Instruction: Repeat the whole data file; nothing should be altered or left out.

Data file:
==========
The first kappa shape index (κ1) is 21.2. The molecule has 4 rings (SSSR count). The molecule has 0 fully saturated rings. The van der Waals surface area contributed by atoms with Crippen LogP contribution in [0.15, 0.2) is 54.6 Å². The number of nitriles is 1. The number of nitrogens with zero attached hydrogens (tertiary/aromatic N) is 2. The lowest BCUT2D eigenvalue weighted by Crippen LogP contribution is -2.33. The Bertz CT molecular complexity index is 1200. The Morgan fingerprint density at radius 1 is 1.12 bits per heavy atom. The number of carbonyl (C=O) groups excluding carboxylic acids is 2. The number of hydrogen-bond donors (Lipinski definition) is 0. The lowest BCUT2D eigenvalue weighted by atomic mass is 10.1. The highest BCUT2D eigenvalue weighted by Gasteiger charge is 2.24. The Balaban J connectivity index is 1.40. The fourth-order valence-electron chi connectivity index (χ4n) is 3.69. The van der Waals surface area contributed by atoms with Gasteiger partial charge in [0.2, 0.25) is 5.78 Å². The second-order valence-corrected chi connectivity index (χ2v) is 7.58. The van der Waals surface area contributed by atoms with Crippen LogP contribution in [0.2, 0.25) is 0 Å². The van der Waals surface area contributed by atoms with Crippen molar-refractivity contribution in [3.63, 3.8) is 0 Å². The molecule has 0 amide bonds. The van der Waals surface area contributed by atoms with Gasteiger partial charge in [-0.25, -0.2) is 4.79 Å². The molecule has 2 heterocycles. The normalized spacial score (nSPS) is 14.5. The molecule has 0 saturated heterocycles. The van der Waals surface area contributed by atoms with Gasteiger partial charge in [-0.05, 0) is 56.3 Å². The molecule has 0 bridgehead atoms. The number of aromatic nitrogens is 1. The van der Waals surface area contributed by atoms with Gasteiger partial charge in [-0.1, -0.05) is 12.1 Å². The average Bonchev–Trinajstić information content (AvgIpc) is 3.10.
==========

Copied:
The first kappa shape index (κ1) is 21.2. The molecule has 4 rings (SSSR count). The molecule has 0 fully saturated rings. The van der Waals surface area contributed by atoms with Crippen LogP contribution in [0.15, 0.2) is 54.6 Å². The number of nitriles is 1. The number of nitrogens with zero attached hydrogens (tertiary/aromatic N) is 2. The lowest BCUT2D eigenvalue weighted by Crippen LogP contribution is -2.33. The Bertz CT molecular complexity index is 1200. The Morgan fingerprint density at radius 1 is 1.12 bits per heavy atom. The number of carbonyl (C=O) groups excluding carboxylic acids is 2. The number of hydrogen-bond donors (Lipinski definition) is 0. The lowest BCUT2D eigenvalue weighted by atomic mass is 10.1. The highest BCUT2D eigenvalue weighted by Gasteiger charge is 2.24. The Balaban J connectivity index is 1.40. The fourth-order valence-electron chi connectivity index (χ4n) is 3.69. The van der Waals surface area contributed by atoms with Gasteiger partial charge in [0.2, 0.25) is 5.78 Å². The second-order valence-corrected chi connectivity index (χ2v) is 7.58. The van der Waals surface area contributed by atoms with Crippen LogP contribution in [0.2, 0.25) is 0 Å². The van der Waals surface area contributed by atoms with Crippen molar-refractivity contribution in [3.63, 3.8) is 0 Å². The molecule has 0 amide bonds. The van der Waals surface area contributed by atoms with Gasteiger partial charge in [-0.25, -0.2) is 4.79 Å². The molecule has 2 heterocycles. The normalized spacial score (nSPS) is 14.5. The molecule has 0 saturated heterocycles. The van der Waals surface area contributed by atoms with Gasteiger partial charge in [-0.05, 0) is 56.3 Å². The molecule has 0 bridgehead atoms. The number of aromatic nitrogens is 1. The van der Waals surface area contributed by atoms with Gasteiger partial charge in [-0.1, -0.05) is 12.1 Å². The average Bonchev–Trinajstić information content (AvgIpc) is 3.10.